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Majority of Americans say drug companies should be held responsible for opioid crisis

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Fifty-seven percent of Americans believe pharmaceutical companies should be held responsible for making the opioid crisis worse, according to a new poll by NPR and Ipsos.

The poll also found a third of Americans have been touched directly by the opioid epidemic.

"One in three have been personally affected in some way, either by knowing someone who has overdosed or by knowing someone with an opioid addiction," said Mallory Newall, lead Ipsos researcher on the survey.

Dozens of states, including Oklahoma, have filed lawsuits against drug companies, accusing them of causing the opioid epidemic by making fraudulent marketing claims that greatly understated the addictive risks of opioid painkillers while overstating the treatment benefits.

Oklahoma filed a lawsuit against multiple drug companies in 2017 and a trial is scheduled to begin on May 28

Purdue Pharma, one of the drug companies in the lawsuit, settled with the state for $270 million

Following the announced settlement, Reggie Whitten, one of the lead outside attorneys hired by the state, said the money would help others avoid the fate of his own son who lost his battle with drug addiction in 2002. 

"There's no way to bring back my son," Whitten said last month. "There's no way to bring back anybody who's died from addiction. What we should do, in my humble opinion as a parent who lost a son, is look forward and try to save lives in the future, and that's what this settlement is going to do."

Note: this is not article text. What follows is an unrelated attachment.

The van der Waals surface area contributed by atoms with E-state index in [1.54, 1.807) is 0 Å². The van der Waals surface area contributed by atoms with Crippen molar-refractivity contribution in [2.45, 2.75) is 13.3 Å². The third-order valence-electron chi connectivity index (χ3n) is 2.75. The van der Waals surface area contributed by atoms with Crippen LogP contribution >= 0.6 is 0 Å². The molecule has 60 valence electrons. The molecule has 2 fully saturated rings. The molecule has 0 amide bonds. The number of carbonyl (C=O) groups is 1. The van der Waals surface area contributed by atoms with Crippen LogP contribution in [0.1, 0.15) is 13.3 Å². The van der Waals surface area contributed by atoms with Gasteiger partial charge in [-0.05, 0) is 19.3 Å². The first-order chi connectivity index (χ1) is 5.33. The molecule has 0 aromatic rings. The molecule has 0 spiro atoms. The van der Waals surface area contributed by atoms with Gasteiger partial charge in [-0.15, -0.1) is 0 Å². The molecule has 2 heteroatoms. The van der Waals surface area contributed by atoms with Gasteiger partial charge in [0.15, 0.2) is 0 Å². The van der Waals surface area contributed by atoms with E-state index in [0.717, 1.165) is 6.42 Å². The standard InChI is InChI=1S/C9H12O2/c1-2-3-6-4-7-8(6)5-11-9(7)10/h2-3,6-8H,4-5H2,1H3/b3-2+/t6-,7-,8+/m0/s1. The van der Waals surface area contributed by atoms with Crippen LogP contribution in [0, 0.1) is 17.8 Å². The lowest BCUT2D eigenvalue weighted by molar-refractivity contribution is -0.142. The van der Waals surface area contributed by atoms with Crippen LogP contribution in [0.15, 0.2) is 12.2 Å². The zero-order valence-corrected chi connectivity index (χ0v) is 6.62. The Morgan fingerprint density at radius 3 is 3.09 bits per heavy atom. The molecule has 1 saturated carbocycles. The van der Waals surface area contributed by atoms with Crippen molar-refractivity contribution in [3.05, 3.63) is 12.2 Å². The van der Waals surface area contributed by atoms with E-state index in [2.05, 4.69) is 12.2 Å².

The NPR and Ipsos survey indicates a growing number of Americans agree that drug companies should play a role in preventing future opioid deaths.

The survey found that 70% believe drug companies should pay the cost of addiction treatment services and cover the cost of the drug naloxone, used to revive people who've overdosed.

You can read NPR's report on the survey here

Related Photos
FILE - This Feb. 19, 2013, file photo shows OxyContin pills arranged for a photo at a pharmacy in Montpelier, Vt. Oklahoma's attorney general will announce a settlement Tuesday, March 26, 2019, with Purdue Pharma, one of the drug manufacturers named in a state lawsuit that accuses them of fueling the opioid epidemic. (AP Photo/Toby Talbot, File)

FILE - This Feb. 19, 2013, file photo shows OxyContin pills arranged for a photo at a pharmacy in Montpelier, Vt. Oklahoma's attorney general will announce a settlement Tuesday, March 26, 2019, with Purdue Pharma, one of the drug manufacturers named in a state lawsuit that accuses them of fueling...

<figure><img src="//cdn2.newsok.biz/cache/r960-7c7e2ae87a027594ec8b94d05f0a2ca1.jpg" alt="Photo - FILE - This Feb. 19, 2013, file photo shows OxyContin pills arranged for a photo at a pharmacy in Montpelier, Vt. Oklahoma's attorney general will announce a settlement Tuesday, March 26, 2019, with Purdue Pharma, one of the drug manufacturers named in a state lawsuit that accuses them of fueling the opioid epidemic. (AP Photo/Toby Talbot, File)" title="FILE - This Feb. 19, 2013, file photo shows OxyContin pills arranged for a photo at a pharmacy in Montpelier, Vt. Oklahoma's attorney general will announce a settlement Tuesday, March 26, 2019, with Purdue Pharma, one of the drug manufacturers named in a state lawsuit that accuses them of fueling the opioid epidemic. (AP Photo/Toby Talbot, File)"><figcaption>FILE - This Feb. 19, 2013, file photo shows OxyContin pills arranged for a photo at a pharmacy in Montpelier, Vt. Oklahoma's attorney general will announce a settlement Tuesday, March 26, 2019, with Purdue Pharma, one of the drug manufacturers named in a state lawsuit that accuses them of fueling the opioid epidemic. (AP Photo/Toby Talbot, File)</figcaption></figure>
Ben Felder

Ben Felder is an investigative reporter for The Oklahoman. A native of Kansas City, Ben has lived in Oklahoma City since 2010 and covered politics, education and local government for the Oklahoma Gazette before joining The Oklahoman in 2016.... Read more ›

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